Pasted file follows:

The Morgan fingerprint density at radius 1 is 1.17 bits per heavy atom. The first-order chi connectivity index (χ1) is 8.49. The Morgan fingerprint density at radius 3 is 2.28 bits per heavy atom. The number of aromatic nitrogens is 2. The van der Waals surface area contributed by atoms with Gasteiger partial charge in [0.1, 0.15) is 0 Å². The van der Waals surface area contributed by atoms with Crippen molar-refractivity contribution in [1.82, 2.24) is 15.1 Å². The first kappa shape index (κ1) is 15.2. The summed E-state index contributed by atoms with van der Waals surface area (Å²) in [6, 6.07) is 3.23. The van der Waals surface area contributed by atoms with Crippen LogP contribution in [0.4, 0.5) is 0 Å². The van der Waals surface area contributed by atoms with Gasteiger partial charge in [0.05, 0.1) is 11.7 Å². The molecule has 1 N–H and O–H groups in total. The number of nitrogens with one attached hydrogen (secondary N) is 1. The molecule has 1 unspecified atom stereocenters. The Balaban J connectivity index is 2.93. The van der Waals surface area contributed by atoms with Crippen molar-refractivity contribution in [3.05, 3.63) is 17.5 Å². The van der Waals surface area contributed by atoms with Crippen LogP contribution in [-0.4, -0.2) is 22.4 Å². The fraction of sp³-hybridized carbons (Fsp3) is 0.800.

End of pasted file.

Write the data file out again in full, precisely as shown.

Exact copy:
The Morgan fingerprint density at radius 1 is 1.17 bits per heavy atom. The first-order chi connectivity index (χ1) is 8.49. The Morgan fingerprint density at radius 3 is 2.28 bits per heavy atom. The number of aromatic nitrogens is 2. The van der Waals surface area contributed by atoms with Gasteiger partial charge in [0.1, 0.15) is 0 Å². The van der Waals surface area contributed by atoms with Crippen molar-refractivity contribution in [1.82, 2.24) is 15.1 Å². The first kappa shape index (κ1) is 15.2. The summed E-state index contributed by atoms with van der Waals surface area (Å²) in [6, 6.07) is 3.23. The van der Waals surface area contributed by atoms with Crippen LogP contribution in [0.4, 0.5) is 0 Å². The van der Waals surface area contributed by atoms with Gasteiger partial charge in [0.05, 0.1) is 11.7 Å². The molecule has 1 N–H and O–H groups in total. The number of nitrogens with one attached hydrogen (secondary N) is 1. The molecule has 1 unspecified atom stereocenters. The Balaban J connectivity index is 2.93. The van der Waals surface area contributed by atoms with Crippen molar-refractivity contribution in [3.05, 3.63) is 17.5 Å². The van der Waals surface area contributed by atoms with Crippen LogP contribution in [-0.4, -0.2) is 22.4 Å². The fraction of sp³-hybridized carbons (Fsp3) is 0.800.